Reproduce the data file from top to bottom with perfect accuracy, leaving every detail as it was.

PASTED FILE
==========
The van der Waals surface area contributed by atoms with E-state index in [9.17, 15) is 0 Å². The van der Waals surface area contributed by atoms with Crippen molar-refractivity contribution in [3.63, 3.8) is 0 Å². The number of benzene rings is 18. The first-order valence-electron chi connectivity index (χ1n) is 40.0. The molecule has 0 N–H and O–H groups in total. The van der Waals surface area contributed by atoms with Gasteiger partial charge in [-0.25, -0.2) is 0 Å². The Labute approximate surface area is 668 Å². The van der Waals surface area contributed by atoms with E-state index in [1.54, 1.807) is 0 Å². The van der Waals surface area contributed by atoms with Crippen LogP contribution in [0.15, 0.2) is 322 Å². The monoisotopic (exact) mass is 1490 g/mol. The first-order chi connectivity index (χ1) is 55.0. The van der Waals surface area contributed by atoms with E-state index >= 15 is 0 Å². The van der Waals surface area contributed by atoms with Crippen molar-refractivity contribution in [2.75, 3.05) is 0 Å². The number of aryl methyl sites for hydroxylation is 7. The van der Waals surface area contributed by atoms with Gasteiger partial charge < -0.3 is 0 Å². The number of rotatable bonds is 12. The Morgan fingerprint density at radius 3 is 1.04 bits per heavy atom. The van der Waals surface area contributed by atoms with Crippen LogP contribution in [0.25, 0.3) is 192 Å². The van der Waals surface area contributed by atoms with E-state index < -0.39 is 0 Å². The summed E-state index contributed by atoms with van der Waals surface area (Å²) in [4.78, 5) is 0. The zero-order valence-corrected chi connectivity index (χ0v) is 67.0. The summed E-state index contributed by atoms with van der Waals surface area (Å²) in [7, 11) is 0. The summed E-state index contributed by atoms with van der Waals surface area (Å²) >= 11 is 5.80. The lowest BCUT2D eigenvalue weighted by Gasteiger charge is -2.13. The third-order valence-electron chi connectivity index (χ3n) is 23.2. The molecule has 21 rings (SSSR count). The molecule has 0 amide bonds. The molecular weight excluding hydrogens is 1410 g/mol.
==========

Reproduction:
The van der Waals surface area contributed by atoms with E-state index in [9.17, 15) is 0 Å². The van der Waals surface area contributed by atoms with Crippen molar-refractivity contribution in [3.63, 3.8) is 0 Å². The number of benzene rings is 18. The first-order valence-electron chi connectivity index (χ1n) is 40.0. The molecule has 0 N–H and O–H groups in total. The van der Waals surface area contributed by atoms with Gasteiger partial charge in [-0.25, -0.2) is 0 Å². The Labute approximate surface area is 668 Å². The van der Waals surface area contributed by atoms with E-state index in [1.54, 1.807) is 0 Å². The van der Waals surface area contributed by atoms with Crippen LogP contribution in [0.15, 0.2) is 322 Å². The monoisotopic (exact) mass is 1490 g/mol. The first-order chi connectivity index (χ1) is 55.0. The van der Waals surface area contributed by atoms with E-state index >= 15 is 0 Å². The van der Waals surface area contributed by atoms with Crippen molar-refractivity contribution in [2.75, 3.05) is 0 Å². The number of aryl methyl sites for hydroxylation is 7. The van der Waals surface area contributed by atoms with Gasteiger partial charge < -0.3 is 0 Å². The number of rotatable bonds is 12. The Morgan fingerprint density at radius 3 is 1.04 bits per heavy atom. The van der Waals surface area contributed by atoms with Crippen LogP contribution in [0.25, 0.3) is 192 Å². The van der Waals surface area contributed by atoms with E-state index < -0.39 is 0 Å². The summed E-state index contributed by atoms with van der Waals surface area (Å²) in [4.78, 5) is 0. The zero-order valence-corrected chi connectivity index (χ0v) is 67.0. The summed E-state index contributed by atoms with van der Waals surface area (Å²) in [7, 11) is 0. The summed E-state index contributed by atoms with van der Waals surface area (Å²) >= 11 is 5.80. The lowest BCUT2D eigenvalue weighted by Gasteiger charge is -2.13. The third-order valence-electron chi connectivity index (χ3n) is 23.2. The molecule has 21 rings (SSSR count). The molecule has 0 amide bonds. The molecular weight excluding hydrogens is 1410 g/mol.